Steve is piling $m \geq 1$ indistinguishable stones on the squares of an $n\times n$ grid. Each square can have an arbitrarily high pile of stones. After he finished piling his stones in some manner, he can then perform stone moves, defined as follows. Consider any four grid squares, which are corners of a rectangle, i.e. in positions $(i, k), (i, l), (j, k), (j, l)$ for some $1\leq i, j, k, l \leq n$, such that $i < j$ and $k < l$. A stone move consists of either removing one stone from each of $(i, k)$ and $(j, l)$ and moving them to $(i, l)$ and $(j, k)$ respectively,j or removing one stone from each of $(i, l)$ and $(j, k)$ and moving them to $(i, k)$ and $(j, l)$ respectively. Two ways of piling the stones are equivalent if they can be obtained from one another by a sequence of stone moves. How many different non-equivalent ways can Steve pile the stones on the grid?

Prove that if positive integer $a$ and $b$ are such that $ab+1$ divides $a^2 + b^2$. then $$\frac{a^2+b^2}{ab+1}$$ is a square number.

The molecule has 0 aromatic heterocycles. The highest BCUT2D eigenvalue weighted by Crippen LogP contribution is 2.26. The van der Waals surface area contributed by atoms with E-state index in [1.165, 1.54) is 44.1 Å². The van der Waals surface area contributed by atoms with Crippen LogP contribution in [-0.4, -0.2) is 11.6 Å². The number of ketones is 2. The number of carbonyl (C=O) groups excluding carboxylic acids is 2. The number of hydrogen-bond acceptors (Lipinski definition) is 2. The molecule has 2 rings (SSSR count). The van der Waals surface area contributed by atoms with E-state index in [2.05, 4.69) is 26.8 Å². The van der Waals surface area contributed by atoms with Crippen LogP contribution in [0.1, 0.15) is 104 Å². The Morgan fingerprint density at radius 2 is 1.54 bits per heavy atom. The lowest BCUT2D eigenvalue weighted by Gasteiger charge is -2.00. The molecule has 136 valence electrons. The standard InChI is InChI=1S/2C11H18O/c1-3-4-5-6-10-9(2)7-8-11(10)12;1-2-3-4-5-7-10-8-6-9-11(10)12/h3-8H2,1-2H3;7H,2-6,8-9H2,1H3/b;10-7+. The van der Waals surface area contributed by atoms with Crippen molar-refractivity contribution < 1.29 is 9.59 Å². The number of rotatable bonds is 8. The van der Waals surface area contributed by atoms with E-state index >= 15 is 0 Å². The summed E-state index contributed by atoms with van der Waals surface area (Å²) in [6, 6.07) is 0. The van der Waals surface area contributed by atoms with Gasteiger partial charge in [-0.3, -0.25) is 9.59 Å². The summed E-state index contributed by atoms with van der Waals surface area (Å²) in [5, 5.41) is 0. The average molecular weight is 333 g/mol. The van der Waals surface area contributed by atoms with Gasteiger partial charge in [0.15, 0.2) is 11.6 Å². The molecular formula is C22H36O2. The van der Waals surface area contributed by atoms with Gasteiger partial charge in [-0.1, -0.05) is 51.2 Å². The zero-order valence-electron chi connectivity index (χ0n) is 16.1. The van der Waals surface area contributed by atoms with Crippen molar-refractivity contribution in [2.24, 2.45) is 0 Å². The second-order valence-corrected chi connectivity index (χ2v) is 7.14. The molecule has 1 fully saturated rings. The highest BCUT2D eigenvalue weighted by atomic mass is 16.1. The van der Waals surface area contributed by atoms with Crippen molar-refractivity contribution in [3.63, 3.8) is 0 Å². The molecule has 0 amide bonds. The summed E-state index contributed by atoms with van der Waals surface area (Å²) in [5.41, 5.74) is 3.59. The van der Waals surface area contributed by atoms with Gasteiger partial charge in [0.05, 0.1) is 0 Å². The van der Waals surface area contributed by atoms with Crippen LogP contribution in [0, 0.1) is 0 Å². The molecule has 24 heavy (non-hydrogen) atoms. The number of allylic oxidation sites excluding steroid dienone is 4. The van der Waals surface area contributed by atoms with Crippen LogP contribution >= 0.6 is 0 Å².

Let sequence $\{a_n\}$ satisfy $a_0=0, a_1=1$, and $a_n = 2a_{n-1}+a_{n-2}$. Show that $2^k\mid n$ if and only if $2^k\mid a_n$.

Seventeen people correspond by mail with one another - each one with all the rest. In their letters only three different topics are discussed. Each pair of correspondents deals with only one of these topics. Prove that there are at least three people who write to each other about the same topic.

Let $n$ be an integer greater than or equal to 3. Prove that there is a set of $n$ points in the plane such that the distance between any two points is irrational and each set of three points determines a non-degenerate triangle with rational area.

© 2009 - Math All Star